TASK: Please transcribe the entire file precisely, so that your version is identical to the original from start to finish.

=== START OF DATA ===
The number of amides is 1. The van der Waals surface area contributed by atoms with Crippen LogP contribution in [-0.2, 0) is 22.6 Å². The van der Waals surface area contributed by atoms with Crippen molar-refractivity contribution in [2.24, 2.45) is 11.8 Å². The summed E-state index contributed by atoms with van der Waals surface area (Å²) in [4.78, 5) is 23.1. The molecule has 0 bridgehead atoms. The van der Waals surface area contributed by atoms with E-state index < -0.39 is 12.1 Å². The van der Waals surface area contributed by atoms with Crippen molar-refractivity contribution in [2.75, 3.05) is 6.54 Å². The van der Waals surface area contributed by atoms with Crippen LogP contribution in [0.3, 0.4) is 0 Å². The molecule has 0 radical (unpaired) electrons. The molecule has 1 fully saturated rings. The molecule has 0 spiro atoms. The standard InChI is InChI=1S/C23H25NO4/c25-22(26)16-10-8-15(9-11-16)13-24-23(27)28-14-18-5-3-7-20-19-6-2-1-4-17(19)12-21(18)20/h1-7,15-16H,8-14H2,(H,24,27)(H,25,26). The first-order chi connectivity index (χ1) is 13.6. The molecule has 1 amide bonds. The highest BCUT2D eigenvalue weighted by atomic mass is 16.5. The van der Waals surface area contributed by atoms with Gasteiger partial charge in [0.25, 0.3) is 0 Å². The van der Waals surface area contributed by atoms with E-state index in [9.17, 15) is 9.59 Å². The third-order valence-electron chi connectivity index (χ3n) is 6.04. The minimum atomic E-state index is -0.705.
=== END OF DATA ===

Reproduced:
The number of amides is 1. The van der Waals surface area contributed by atoms with Crippen LogP contribution in [-0.2, 0) is 22.6 Å². The van der Waals surface area contributed by atoms with Crippen molar-refractivity contribution in [2.24, 2.45) is 11.8 Å². The summed E-state index contributed by atoms with van der Waals surface area (Å²) in [4.78, 5) is 23.1. The molecule has 0 bridgehead atoms. The van der Waals surface area contributed by atoms with E-state index < -0.39 is 12.1 Å². The van der Waals surface area contributed by atoms with Crippen molar-refractivity contribution in [2.75, 3.05) is 6.54 Å². The van der Waals surface area contributed by atoms with Crippen LogP contribution in [0.3, 0.4) is 0 Å². The molecule has 0 radical (unpaired) electrons. The molecule has 1 fully saturated rings. The molecule has 0 spiro atoms. The standard InChI is InChI=1S/C23H25NO4/c25-22(26)16-10-8-15(9-11-16)13-24-23(27)28-14-18-5-3-7-20-19-6-2-1-4-17(19)12-21(18)20/h1-7,15-16H,8-14H2,(H,24,27)(H,25,26). The first-order chi connectivity index (χ1) is 13.6. The molecule has 1 amide bonds. The highest BCUT2D eigenvalue weighted by atomic mass is 16.5. The van der Waals surface area contributed by atoms with Gasteiger partial charge in [0.25, 0.3) is 0 Å². The van der Waals surface area contributed by atoms with E-state index in [9.17, 15) is 9.59 Å². The third-order valence-electron chi connectivity index (χ3n) is 6.04. The minimum atomic E-state index is -0.705.